As I began reading the two introduction essays by Janet Murray and Lev Manovich to The New Media Reader I first was a bit overwhelmed with the length of each. This immediately made me think of an article that was reverenced in the previous reading, “Is Google Making us stupid?“: was the fact that I initially gawked at so many words and pages a result of my immersion in a world of near-instant informational gratification and 140 character thoughts? The thing is, I have no problems whatsoever reading a 500 page novel, if it’s interesting and indeed there were certainly pieces of each introduction piece that jumped out at me:
All creativity can be understood as taking in the world as a problem. The problem that preoccupies all of the authors in this volume is the pullulating consciousness that is the direct result of 500 years of print culture. – Janet Murray
The concept of defining a unifying model that describes all of creativity is quite appealing to me. “The world as a problem” seems at the same time both a grossly over simplified, and a perfectly succinct description of creativity as I see it, and particular to my field of engineering. Murray than goes on to draw contrasts between “engineers” and “disciplinary humanists” which particularly piqued my interest because I often feel like an outsider looking in when talking to other engineers about humanistic concepts, but also an outsider when trying to explain how I see engineering to “disciplinary humanists”. The second essay provided a nugget that helped direct my thoughts on this curious feeling of duplicity
Human-computer interface comes to act as a new form through which all older forms of cultural production are being mediated. – Lev Manovich
Whether we like it or not, this is becoming the reality. We now get our books, music, movies and even long distance personal interaction mediated by a computer and the interface they provide us. The thing is, any good engineer knows that if a piece of technology is doing its job, it should be transparent to the user. While reading both of these essays I found myself thinking: why are we trying to force so much focus on the “new” in “new media”? Is our doing so an indication that we as engineers still have more work to do to make the current technology transparent (I think we do) or is society so transfixed by “new” technology for some other reason that we are refusing to let it become as transparent as it could be?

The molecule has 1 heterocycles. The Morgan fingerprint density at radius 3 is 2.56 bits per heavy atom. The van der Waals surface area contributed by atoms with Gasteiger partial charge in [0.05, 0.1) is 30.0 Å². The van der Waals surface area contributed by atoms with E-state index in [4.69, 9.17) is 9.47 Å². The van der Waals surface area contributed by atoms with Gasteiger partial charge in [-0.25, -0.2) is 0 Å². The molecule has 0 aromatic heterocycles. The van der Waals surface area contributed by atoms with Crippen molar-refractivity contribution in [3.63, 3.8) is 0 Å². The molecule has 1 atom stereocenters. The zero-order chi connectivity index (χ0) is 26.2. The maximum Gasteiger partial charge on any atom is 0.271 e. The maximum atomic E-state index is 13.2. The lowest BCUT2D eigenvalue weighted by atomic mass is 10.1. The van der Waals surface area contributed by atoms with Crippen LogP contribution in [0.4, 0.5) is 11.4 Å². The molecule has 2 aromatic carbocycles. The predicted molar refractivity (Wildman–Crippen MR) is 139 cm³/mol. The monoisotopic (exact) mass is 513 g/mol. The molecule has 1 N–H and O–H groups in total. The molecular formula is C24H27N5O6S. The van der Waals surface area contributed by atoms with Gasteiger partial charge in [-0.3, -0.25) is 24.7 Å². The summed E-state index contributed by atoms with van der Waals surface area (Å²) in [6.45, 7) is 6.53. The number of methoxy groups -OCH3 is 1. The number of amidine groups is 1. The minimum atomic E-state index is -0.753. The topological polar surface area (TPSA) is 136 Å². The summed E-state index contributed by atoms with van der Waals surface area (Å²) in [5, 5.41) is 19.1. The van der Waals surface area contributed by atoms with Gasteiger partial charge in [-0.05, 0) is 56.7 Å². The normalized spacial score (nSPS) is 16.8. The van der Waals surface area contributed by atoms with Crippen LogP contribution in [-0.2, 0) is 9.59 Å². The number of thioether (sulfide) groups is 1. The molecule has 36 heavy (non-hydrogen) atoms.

Manovich, I think would disagree on that point, at least in the U.S. as one of his arguments for the late start of new media exhibits in the U.S. was in part do to the rapid assimilation of new technology so that it became ubiquitous before we had time to reflect upon its potential impacts. As I’m writing that I feel myself rethinking my own view, because I don’t want to suggest that we not reflect upon the impact of technology that we now take for granted, in fact I have often felt we need to do much more reflecting, and I agree wholeheartedly that we have adopted some technologies that have drastically changed our day-to-day lives (who plans things in advance any more when you can just text your friends last minute to find out where people are?) that may consequences far extending the superficial sphere of their direct influences (if we don’t plan our days, are we losing our skill at thinking into the future and acting accordingly in general? Are we becoming a species obsessed with living in the moment and unable to live any other way?)
I’m in danger of rambling now, but I now have a better understanding of why I found it difficult to focus on the entirety of both essays. Everything around each nugget either seemed redundant, overly descriptive, or a distraction from the thought process that had started forming in my head. If good technology should be transparent to the user, why are we spending so much time worrying about it? And what are the consequences if we don’t?